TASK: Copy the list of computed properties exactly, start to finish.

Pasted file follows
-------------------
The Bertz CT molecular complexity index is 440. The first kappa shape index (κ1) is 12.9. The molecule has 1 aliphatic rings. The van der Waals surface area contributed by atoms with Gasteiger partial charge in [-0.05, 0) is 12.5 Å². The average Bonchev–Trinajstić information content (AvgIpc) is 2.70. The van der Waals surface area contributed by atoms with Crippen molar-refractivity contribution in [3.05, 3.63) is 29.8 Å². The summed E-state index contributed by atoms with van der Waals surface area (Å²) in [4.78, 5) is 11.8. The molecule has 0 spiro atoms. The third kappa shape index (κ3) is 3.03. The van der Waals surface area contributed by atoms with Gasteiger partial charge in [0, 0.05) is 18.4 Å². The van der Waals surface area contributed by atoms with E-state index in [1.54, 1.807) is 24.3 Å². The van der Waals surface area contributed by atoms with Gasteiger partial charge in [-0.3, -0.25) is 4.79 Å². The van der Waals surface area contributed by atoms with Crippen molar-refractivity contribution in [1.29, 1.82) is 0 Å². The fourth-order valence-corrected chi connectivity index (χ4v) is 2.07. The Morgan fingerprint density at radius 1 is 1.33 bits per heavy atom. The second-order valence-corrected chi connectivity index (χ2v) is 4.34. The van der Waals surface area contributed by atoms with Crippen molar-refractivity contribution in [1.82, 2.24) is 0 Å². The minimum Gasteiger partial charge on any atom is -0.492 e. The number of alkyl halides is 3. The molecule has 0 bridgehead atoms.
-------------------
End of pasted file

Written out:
The Bertz CT molecular complexity index is 440. The first kappa shape index (κ1) is 12.9. The molecule has 1 aliphatic rings. The van der Waals surface area contributed by atoms with Gasteiger partial charge in [-0.05, 0) is 12.5 Å². The average Bonchev–Trinajstić information content (AvgIpc) is 2.70. The van der Waals surface area contributed by atoms with Crippen molar-refractivity contribution in [3.05, 3.63) is 29.8 Å². The summed E-state index contributed by atoms with van der Waals surface area (Å²) in [4.78, 5) is 11.8. The molecule has 0 spiro atoms. The third kappa shape index (κ3) is 3.03. The van der Waals surface area contributed by atoms with Gasteiger partial charge in [0, 0.05) is 18.4 Å². The van der Waals surface area contributed by atoms with E-state index in [1.54, 1.807) is 24.3 Å². The van der Waals surface area contributed by atoms with Gasteiger partial charge in [-0.3, -0.25) is 4.79 Å². The van der Waals surface area contributed by atoms with Crippen molar-refractivity contribution in [1.29, 1.82) is 0 Å². The fourth-order valence-corrected chi connectivity index (χ4v) is 2.07. The Morgan fingerprint density at radius 1 is 1.33 bits per heavy atom. The second-order valence-corrected chi connectivity index (χ2v) is 4.34. The van der Waals surface area contributed by atoms with Crippen molar-refractivity contribution in [1.82, 2.24) is 0 Å². The minimum Gasteiger partial charge on any atom is -0.492 e. The number of alkyl halides is 3. The molecule has 0 bridgehead atoms.